Onsite vs. Remote

Typically, the large part of the interview process happens onsite, but this is changing as more companies build remote teams or wish to accommodate candidates who are not local. You can use many interview formats either in person or remotely; this includes even live coding challenges. A company’s resources and the candidate’s availability usually determine whether a particular part of the process will be conducted remotely or onsite.

Remote interviews have a few specific use cases:

  • Typically (but by no means universally), remote interviews are concentrated earlier in the funnel and may include:

    • Online challenges and take-homes.

    • Phone screens, both general and technical.

    • Technical screening questions, questions where the candidate can code in the browser during a screen share, and light behavioral questions. Note that while you may encounter binary decision points or spikes in the signal during remote interviews, this is not a useful format for making more fine-grained decisions.

  • You can conduct assessments of candidate portfolios or previous work remotely and asynchronously, but portfolio reviews can also be an onsite activity where the candidate takes the interviewer through a work sample.

  • Remote post-onsite follow-up interviews can be used to clarify anything that came up during the onsite and to talk about next steps.

The hiring team will likely build into the pipeline some kind of remote assessment, from technical screens to post-onsite follow-ups, so it’s important to understand the possible constraints as well as the benefits.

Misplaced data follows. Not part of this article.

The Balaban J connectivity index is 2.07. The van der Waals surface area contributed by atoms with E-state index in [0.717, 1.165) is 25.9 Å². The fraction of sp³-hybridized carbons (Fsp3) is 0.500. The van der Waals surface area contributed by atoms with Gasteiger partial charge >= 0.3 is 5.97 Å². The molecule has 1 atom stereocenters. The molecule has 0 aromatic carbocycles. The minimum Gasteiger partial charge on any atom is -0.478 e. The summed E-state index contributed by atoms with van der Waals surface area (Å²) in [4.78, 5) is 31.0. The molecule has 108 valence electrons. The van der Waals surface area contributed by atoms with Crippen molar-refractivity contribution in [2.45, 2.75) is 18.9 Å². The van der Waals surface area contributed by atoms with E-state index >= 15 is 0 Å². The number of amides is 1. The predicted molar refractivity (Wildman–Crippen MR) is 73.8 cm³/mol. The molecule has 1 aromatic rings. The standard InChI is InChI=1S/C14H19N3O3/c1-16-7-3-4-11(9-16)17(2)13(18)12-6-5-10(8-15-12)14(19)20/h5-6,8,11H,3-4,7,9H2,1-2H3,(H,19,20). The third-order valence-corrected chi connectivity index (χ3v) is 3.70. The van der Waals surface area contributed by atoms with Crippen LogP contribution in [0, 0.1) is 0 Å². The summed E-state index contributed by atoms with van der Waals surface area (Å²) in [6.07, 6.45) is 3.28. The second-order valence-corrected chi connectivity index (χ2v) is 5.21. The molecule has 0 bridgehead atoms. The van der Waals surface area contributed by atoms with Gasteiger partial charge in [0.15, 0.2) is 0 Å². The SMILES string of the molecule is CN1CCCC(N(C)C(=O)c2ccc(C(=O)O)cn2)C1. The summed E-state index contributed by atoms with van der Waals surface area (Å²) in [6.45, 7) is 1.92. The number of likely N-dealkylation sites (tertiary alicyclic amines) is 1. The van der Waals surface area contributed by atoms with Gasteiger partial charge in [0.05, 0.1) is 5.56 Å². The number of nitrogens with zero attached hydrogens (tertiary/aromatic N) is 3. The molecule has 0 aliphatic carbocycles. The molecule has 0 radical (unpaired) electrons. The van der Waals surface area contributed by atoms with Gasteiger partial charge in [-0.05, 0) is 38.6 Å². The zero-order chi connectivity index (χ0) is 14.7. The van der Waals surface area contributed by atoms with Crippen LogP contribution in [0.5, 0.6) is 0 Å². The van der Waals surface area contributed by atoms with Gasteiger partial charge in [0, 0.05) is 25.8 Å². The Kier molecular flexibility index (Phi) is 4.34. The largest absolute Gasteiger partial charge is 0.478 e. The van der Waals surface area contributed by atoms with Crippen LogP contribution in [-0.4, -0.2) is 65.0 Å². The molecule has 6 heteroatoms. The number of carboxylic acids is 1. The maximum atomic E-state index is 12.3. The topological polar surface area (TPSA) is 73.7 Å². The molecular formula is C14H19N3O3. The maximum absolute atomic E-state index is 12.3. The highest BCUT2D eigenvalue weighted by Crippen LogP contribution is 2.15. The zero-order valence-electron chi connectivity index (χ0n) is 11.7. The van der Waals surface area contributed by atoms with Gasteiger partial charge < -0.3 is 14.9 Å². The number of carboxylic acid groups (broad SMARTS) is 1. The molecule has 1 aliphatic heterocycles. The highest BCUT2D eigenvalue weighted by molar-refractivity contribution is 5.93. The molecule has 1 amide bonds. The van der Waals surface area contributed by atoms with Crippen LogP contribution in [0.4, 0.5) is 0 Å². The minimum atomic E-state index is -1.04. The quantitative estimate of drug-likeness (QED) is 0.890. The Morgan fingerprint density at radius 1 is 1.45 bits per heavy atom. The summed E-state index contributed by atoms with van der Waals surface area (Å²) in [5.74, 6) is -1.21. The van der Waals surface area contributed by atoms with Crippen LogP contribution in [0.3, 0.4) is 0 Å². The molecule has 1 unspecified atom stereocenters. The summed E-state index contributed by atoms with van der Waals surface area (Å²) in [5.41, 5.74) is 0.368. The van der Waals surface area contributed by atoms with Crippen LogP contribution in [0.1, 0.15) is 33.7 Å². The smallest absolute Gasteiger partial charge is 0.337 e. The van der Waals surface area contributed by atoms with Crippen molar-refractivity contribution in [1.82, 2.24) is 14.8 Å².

Confidence in what signal you’re extracting will be weaker over the phone, so it may be preferable to ask questions with clearer signals, like questions with a right or wrong answer. It’s also important to ensure that every candidate, to the extent possible, goes through the same loop when it comes to remote vs. onsite.

story “The signal isn’t weaker or stronger with remote interviews, it just manifests differently. If I talk to some people onsite and others remote, I’m going to perceive the phone signal to be weaker, because humans just have stronger attachment to in-person experiences and can gather signal from a variety of different cues in person.” —Scott Woody, former Director of Engineering, Dropbox

confusion If you’re hiring for a remote position, should candidates still be brought in for an onsite? Onsite interviews are enormously important for selling candidates on the role, team, and company. If the position is remote or remote optional, have everyone go through the same process, because you’re comparing people, not remote performance compared to onsite performance. If a candidate cannot come onsite because of family obligations, a current job, or other concerns,* put your best, most senior interviewers on that person.

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